One of the highlights of Christmas in Europe is the parade of the participants through the town or at least a district of the town. Marseilles was no exception to the rule, with the organisers proposing a parade through Old Marseilles, in particular the ‘Panier’ quarter.
So it was that the 150 or so participants in this parade, their flags waving in the breeze and proudly wearing their traditional costumes, met up on the city hall square just beside the Old Port; first there was the traditional family photo, then they set off amid a joyful racket through the narrow streets of the Panier district, where there are no end of flights of steps. Despite adverts in the local press we have to admit that there were very few onlookers in these narrow streets so full of history and the subject of so many tales. The organisers were most disappointed at this, and blamed the weather for the lack of the spectators they had hoped for.
The visitors were preceded by a group of ‘tambourinaïres’ (Provençal pipe and tabor players) from the Allergo Association, flanked by eight men of Marseilles wearing red waistcoats, members of the city’s army of 3,000 volunteers; they made their way through this ancient district, with a short detour to enter the ‘Vieille Charité’ (Old Charity) museum, an imposing building which was originally, as its name suggests, a refuge for the poor and the sick.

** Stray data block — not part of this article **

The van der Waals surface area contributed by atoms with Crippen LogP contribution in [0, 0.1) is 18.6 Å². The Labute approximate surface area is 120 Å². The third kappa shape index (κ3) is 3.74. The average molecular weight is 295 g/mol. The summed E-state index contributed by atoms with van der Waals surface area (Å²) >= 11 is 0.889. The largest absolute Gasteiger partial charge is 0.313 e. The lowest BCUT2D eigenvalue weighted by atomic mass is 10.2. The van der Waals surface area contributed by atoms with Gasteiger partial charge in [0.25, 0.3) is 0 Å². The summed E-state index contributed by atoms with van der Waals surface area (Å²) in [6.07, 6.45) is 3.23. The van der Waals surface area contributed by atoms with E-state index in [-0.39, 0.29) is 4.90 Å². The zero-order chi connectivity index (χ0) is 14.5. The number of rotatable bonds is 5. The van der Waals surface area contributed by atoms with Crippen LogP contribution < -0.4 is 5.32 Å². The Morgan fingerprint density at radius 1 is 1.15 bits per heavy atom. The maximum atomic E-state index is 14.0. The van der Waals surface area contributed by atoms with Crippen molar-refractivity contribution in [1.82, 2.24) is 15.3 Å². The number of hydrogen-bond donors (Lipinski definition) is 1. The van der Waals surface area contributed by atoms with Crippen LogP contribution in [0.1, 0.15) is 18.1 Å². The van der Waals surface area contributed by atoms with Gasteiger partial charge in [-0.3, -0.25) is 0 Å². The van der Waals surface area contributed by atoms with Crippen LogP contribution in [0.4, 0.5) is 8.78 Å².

Before returning to the City Hall for the reception, a short halt was necessary before the parade could cross a very busy street. They did however have to wait almost an hour before the City Hall doors were opened.
The participants could not all find a seat in the allocated room to take part in the reception which you might call ‘minimal’, considering the prestige of Marseilles and the international nature of the group.
After the Provençal anthem ‘Coupo santo’ which was sung and played by the Allergo group, there were some words of welcome from the fifth deputy mayor Jacques Rocca-Serra to congratulate the Hotel School Director, the presentation of a souvenir gift from the AEHT by its Vice-President Remco Koerts, and for some of the participants – not all of them – a cup of fruit juice and some dry biscuits. The reception lasted all of fifteen minutes. Since the buses to take us back had been planned for 18.30, everyone still had more than enough time to stroll around the Old Port, to visit the superb Museum of the History of Marseilles which was just nearby, or to go for a drink in one of the nearby bars.